While discussions slowly percolate on the future of Washington Avenue, the present continues to change. Tonight at 6pm at CAPA the second public meeting will take place to discuss the Phila2035 South District Plan, a planning document which we understand will include the remapping of both sides of Washington Avenue. In the meantime, west of Broad Street, almost every parcel is zoned for industrial use- though many would argue it would be an ideal mixed-use corridor moving forward. Sadly, until that remapping happens, the current zoning designations are hampering forward-looking projects while encouraging backward-looking projects. To wit, consider the overturned mixed-use project at 1601 Washington Ave. and the planned storage facility at 2300 Washington Ave. which can be built by right.
Storage facility is planned here. It'll be a sixy-foot cube.
If you look to the east of the future storage facility, at 2318 Washington Ave. there's a collection of zoning notices associated with the old EHC Food and a former substation. Plans here, as presented last week to the community, call for a second-hand furniture, home goods, and building supply store from Habitat for Humanity called ReStore. The project will include 33 parking spaces.
Neighbors say the proposal was developing unbeknownst to them. That was the subject of a November meeting. “Some things were brought to light at that meeting,” David Hincher, Cedar Park Neighbors' development task force chair.
One of the things Cedar Park Neighbors (CPN) Director of Development Impact David Hirchner realized after the group's 2010 discussion about the Baltimore Avenue commercial corridor was the group would benefit from a set of guiding principles to further steer development in that area.
Soon, over a hundred new trail miles could be added to the city’s existing network, which already spans over 200 miles. The Philadelphia Trails Master Plan is a plan that describes a vision to expand the city’s trail network. It grew out of the large Phila2035 planning initiative, and exists now in draft form- it's expected to be adopted by the Planning Commission, perhaps this month.
The City’s Phila2035 planning initiative is a comprehensive effort to collect community input from dozens of Philadelphia's neighborhoods about the vision residents have for the future of their communities. Thus far, three of the eighteen plans, Lower South, West Park, and Lower Northeast, have been adopted by the Planning Commission. The next step, according to Planning Commission Executive Director Gary Jastrzab, is to conduct follow up studies that explore how the plans can be transformed into reality.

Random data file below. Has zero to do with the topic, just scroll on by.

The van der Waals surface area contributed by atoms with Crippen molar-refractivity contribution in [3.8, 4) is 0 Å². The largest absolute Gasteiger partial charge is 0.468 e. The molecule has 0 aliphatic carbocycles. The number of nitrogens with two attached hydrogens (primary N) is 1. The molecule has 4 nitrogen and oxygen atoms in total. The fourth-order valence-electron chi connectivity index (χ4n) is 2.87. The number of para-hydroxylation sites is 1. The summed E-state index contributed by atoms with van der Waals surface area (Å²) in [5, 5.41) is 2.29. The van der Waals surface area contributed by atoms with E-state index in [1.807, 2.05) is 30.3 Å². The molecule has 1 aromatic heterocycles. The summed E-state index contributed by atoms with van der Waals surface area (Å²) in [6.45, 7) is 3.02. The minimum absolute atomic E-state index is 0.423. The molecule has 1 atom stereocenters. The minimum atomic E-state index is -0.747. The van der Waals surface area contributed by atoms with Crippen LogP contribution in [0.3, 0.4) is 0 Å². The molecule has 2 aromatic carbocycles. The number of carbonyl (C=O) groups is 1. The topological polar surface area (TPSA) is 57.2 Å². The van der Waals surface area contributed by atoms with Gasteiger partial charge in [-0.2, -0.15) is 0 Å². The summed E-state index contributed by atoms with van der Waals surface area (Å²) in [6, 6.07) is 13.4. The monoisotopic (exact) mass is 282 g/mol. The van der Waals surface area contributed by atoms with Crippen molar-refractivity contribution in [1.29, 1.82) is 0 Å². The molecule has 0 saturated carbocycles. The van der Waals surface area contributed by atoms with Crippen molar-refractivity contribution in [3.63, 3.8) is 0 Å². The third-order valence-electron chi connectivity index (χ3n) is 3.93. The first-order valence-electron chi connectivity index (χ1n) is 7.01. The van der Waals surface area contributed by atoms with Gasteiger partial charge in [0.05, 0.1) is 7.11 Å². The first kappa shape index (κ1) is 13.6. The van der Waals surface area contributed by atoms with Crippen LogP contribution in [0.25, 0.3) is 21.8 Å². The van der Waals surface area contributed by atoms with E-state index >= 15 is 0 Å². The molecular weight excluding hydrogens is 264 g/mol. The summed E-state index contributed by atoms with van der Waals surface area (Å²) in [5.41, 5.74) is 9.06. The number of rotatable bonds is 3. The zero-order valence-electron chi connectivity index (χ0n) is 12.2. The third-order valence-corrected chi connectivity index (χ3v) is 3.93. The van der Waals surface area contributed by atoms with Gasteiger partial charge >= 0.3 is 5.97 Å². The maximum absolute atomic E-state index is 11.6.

Now, “we are kind of drilling down into these general recommendations made in the different plans with an eye for implementation,” said Jastrzab.
Neighbors in Spruce Hill in West Philadelphia are attempting to build up their organization by offering free membership for new members that join the Spruce Hill Community Association (SHCA) between now and next winter.
Some civic groups charge fees and some don’t. SHCA fees are $20 a year. The group’s more than 300 members provide an annual budget of $6,000 that contributes to the organization's efforts in the community. Current members decided to offer free membership in order to boost the group’s numbers, ostensibly increasing the budget in years to come. Ten new members had joined by early May, according to Rich Guffanti, SCHA’s database coordinator.
These Philadelphia streets are made for walking. Her walk score makes her the fifth most walkable city in the nation, according to America Walks. The group provides walk scores for cities across the nation.
Philadelphia, with a score of 74.1, ranked only behind New York City, San Francisco, Boston and Chicago. The scores are based on the principles of new urbanism, and ultimately calculated using an algorithm that uses U.S. Census data, as well as locally collected information to determine how easy it is to walk around certain places.
The decay of various ornate churches dotted across Philadelphia has been a common discussion point among churchgoers and preservationists alike. These physical manifestations of human excellence, aesthetics and ritual are being razed and/or sold to make room for single family homes designed with as much style as a politician's suit.
Mount Olive AME was torn down last year
Such was the fate of St. Boniface in Norris Square. And soon will (probably?) be that of the Church of the Assumption on Spring Garden. Yea, many churches have gone on to meet the gods.
In West Philadelphia, a church at 52nd & Chester, constructed in 1910, suffers from a collapsing roof, boarded up windows and holes punctured in its stained glass windows. Yet, according to a sign posted at the property, the Word Tabernacle Baptist Church (WTBC) hosts Sunday worship at 9:30.
Cultivate community pride. Strengthen civic groups. Engage the youth. Hire artists. Create green spaces. These could be part of any neighborhood’s plan. More specifically, these are some of the key elements that residents in the communities that compile Lower Lancaster Avenue voiced during a 10-month planning process last year hosted in collaboration with the People’s Emergency Center (PEC).
Though commonly known as the commercial thoroughfare in Mount Airy and Chestnut Hill, Germantown Avenue actually begins in Northern Liberties, running between the two Piazza complexes. Traveling just a couple of blocks to the north, Germantown Ave. transforms completely, with vacant land and several blighted buildings on either side of the street. Between Master and Jefferson Streets in South Kensington, the entire west-side of the street appears to be abandoned.